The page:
Why did Joris devote his personal time and energy to implementation of CRM in his intensive care unit?  He explains that he once gave the wrong instructions to a nurse, who followed them blindly, with almost disastrous results for a patient.  Later, when he and she talked about the case, she said, "If it had been a resident, I would have questioned the order.  But you are a senior doctor, and I therefore hesitated to question you."  It was at that moment that Joris realized that even the best doctors need protection from their own errors.  Every person in the clinical setting needs to understand that he or she has the responsibility and authority to express concern if things appear to be going awry.

As Sully mentions, CRM is "a compact, with defined goals and responsibilities. These are not soft skills. They are human skills. They have the potential to save more lives than new medical technologies."


Rob Fraser MN RN said...

Thanks for sharing Paul. Definitely an interesting approach. I wondering how this eventually gets carried over into less critical settings. As a new nurse and someone that has worked in educational settings with students there are lots of times within nursing teams I can see this approach being useful.

There are times that a simple catheterization does not go well. Although it is unlikely to have immediate negative consequences there is a lot of potential for infection. It would be helpful for the learner to have these sort of organized approach, with a briefing and debriefing.

On the other hand I worry about the challenge of documentation and completing all these requirements when as teams we are all time constrained. Although documentation as close to time of care is ideal often we complete it hours after delivering care, I wonder what the negative side of implementation of more documentation can be. Since we are further distracted from care by since it happens hours afterwards and is only being completed to be filed.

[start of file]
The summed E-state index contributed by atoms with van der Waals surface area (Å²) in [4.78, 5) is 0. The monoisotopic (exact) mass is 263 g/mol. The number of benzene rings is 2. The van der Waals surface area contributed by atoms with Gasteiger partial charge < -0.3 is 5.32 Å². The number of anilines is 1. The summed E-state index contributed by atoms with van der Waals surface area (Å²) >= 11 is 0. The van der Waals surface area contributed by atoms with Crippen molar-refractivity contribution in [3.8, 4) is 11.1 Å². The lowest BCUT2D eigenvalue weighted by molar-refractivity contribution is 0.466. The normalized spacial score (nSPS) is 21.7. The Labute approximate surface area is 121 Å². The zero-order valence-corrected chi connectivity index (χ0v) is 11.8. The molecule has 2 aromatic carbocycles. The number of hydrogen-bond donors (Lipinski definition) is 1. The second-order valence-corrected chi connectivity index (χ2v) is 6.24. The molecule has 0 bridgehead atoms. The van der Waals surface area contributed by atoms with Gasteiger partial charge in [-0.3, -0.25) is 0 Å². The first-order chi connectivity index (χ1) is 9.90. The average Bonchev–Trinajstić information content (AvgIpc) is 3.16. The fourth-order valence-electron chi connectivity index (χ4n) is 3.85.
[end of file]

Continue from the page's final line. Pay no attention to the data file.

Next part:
Thanks as always for sharing your thoughts.

Paul Levy said...

This is not documentation, Rob. This is the protocol. Following a standardized approach tends to save time, not take more time.

L. Frijns (PICU fellow to dr. Lemson) said...

True, what is shown is the front and the back of the laminated protocol sheet. Versions adapted to the most common procedures (intubation, central line insertion, chest drain insertion, etc) are kept in each patient room and are ready to use whenever required. There's no documentation as such involved, a team member reads out loud from the laminated sheet to other team members. Not only is it a checklist, but the mere act of reading it out focuses the team to the procedure they are about to carry out.

Anonymous said...

I might add a comment to the concerns about documentation. Documentation has taken over medicine mainly because it is necessary to get paid under the current system. Just imagine a system where one no longer has to document all the steps because they are reliably performed in every hospital as a matter of course. The current payment system is nothing more than a reaction to the current chaotic 'system' of medical care delivery. We must keep our eyes on the ball of where we are trying to go, and why.

nonlocal MD